Every online gambler knows about the house edge. The house edge is the casino’s way to collect revenue, from which it can then finance its activities, continuing to offer gamblers the games they love. The house edge is an accepted thing in gambling circles. It’s not even viewed as a necessary evil, after all without the house edge, there would be no online or live gambling. In poker, the equivalent of the house edge is the poker rake. In online poker there are all sorts of sign-up bonuses and poker rakeback deals that can be used to reduce the negative effects of the rake. In online gambling, players can also resort to sign-up bonuses, and there are even loyalty deals which mimic the way poker rakeback deals work, in the sense that they reward players according to the amount of action they generate.
As I said above, all gamblers know about the house edge and they also know about the fact that the presence of the house edge means their wagers will carry a negative long-term expected value. Therefore, it is only through the variance that they will ever be able to generate profits. Most of those who are aware of the presence of the house edge and its long-term effects, think that they know precisely how the house edge works. Unfortunately, there are few people truly understand what the house edge induces and how it works its magic in favor of the casino. It is fairly straightforward to assume that a 5% house edge in a given game will result in an exactly 5% long-term loss for the player. Unfortunately, the mathematics concerning this system are much more deceiving than that. The 5% house edge is only a catalyst which kick-starts a chain reaction that will lead to a much larger profit margin for the house. As a savvy gambler, you need to understand perfectly how the house edge works so here goes: let’s take a look at an actual example, since there’s no better way to illustrate things than through an example. Let’s consider that you walk into casino with a $10 bankroll.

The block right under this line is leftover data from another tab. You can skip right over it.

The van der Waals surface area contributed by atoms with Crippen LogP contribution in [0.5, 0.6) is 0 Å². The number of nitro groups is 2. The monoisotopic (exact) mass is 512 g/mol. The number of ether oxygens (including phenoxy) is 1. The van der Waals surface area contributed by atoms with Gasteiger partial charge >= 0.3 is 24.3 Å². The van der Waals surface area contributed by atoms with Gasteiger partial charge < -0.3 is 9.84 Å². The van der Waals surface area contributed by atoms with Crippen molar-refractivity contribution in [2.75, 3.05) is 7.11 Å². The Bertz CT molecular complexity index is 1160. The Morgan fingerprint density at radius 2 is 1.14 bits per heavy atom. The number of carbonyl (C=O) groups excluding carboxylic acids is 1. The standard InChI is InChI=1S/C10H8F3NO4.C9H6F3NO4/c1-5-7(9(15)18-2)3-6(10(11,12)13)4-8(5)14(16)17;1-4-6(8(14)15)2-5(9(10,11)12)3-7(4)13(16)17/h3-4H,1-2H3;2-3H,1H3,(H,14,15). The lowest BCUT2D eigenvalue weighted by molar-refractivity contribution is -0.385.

Your intention is to place 10 one dollar bets, on a game which features a 5% house edge. Now then, before we go any further with this, let’s make one thing clear: the house edge is a long-term edge, which means that it doesn’t actually show up on every single bet that you make. You can theoretically place 100 bets and win every single one of them, in which case the house edge never really surfaces. Also you can lose 50 or 100 straight bets too, in which case the house edge will be 100%. The 5% house edge that the game features needs a minimum sample size of several hundred bets to actually appear in its true shape. But since in the end it will always level out to 5%, for the theoretical purposes of this here example we can safely assume that it shows up in its true form on every single one of the 10 bets that you are about to make. That would mean a loss of five cents on every single one of these bets, which would amount to a total of $.50 lost after 10 bets. That does indeed represent 5% of your initial bankroll. You still have $9.50 left though, so you may well decide to keep on playing. After another sample of 10 bets, you register another $.50 loss. Your total losses will thus reach the one dollar mark, which is exactly 10% of your initial bankroll. The longer you keep playing, the bigger the percentage of the bankroll that you’ll give up to the house.
If you play long enough, eventually you are guaranteed to drop your entire bankroll. Most players do know when to stop though so on average they don’t give up more than 30% of their bankroll. This 30% loss is called the house drop. It is the house drop that you should fear, not the house edge. The house edge merely serves to induce the house drop, and you won’t really see the average house drop advertised on games anywhere. Every professional online poker player protects his bankroll by making use of poker rakeback deals. The best of these guys become poker props, thus lending deals which give them massive rakeback percentages, of around 100%. Some of these guys even end up getting paid to play.